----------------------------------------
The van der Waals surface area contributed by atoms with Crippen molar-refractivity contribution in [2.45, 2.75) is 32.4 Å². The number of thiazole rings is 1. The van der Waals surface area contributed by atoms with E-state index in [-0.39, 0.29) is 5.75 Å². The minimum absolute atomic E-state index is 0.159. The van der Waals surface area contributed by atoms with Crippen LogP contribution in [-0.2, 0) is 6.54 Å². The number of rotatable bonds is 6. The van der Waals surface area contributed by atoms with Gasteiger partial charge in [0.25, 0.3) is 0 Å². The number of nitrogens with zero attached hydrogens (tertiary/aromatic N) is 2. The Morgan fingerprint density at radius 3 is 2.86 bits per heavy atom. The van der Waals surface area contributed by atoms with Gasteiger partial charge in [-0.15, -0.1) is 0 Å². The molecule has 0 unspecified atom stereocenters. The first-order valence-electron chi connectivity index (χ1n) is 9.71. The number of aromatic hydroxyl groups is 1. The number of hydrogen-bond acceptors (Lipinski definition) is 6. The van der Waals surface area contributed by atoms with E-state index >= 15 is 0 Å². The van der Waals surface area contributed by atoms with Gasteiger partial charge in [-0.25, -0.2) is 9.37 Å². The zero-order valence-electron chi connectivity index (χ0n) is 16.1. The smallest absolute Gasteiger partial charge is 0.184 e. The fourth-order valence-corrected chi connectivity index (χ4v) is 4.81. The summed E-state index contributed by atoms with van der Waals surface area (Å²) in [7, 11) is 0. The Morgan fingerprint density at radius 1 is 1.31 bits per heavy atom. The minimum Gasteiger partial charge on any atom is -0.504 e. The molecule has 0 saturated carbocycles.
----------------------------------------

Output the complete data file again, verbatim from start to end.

The van der Waals surface area contributed by atoms with Crippen molar-refractivity contribution in [2.45, 2.75) is 32.4 Å². The number of thiazole rings is 1. The van der Waals surface area contributed by atoms with E-state index in [-0.39, 0.29) is 5.75 Å². The minimum absolute atomic E-state index is 0.159. The van der Waals surface area contributed by atoms with Crippen LogP contribution in [-0.2, 0) is 6.54 Å². The number of rotatable bonds is 6. The van der Waals surface area contributed by atoms with Gasteiger partial charge in [0.25, 0.3) is 0 Å². The number of nitrogens with zero attached hydrogens (tertiary/aromatic N) is 2. The Morgan fingerprint density at radius 3 is 2.86 bits per heavy atom. The van der Waals surface area contributed by atoms with Gasteiger partial charge in [-0.15, -0.1) is 0 Å². The molecule has 0 unspecified atom stereocenters. The first-order valence-electron chi connectivity index (χ1n) is 9.71. The number of aromatic hydroxyl groups is 1. The number of hydrogen-bond acceptors (Lipinski definition) is 6. The van der Waals surface area contributed by atoms with E-state index >= 15 is 0 Å². The van der Waals surface area contributed by atoms with Gasteiger partial charge in [-0.25, -0.2) is 9.37 Å². The zero-order valence-electron chi connectivity index (χ0n) is 16.1. The smallest absolute Gasteiger partial charge is 0.184 e. The fourth-order valence-corrected chi connectivity index (χ4v) is 4.81. The summed E-state index contributed by atoms with van der Waals surface area (Å²) in [7, 11) is 0. The Morgan fingerprint density at radius 1 is 1.31 bits per heavy atom. The minimum Gasteiger partial charge on any atom is -0.504 e. The molecule has 0 saturated carbocycles.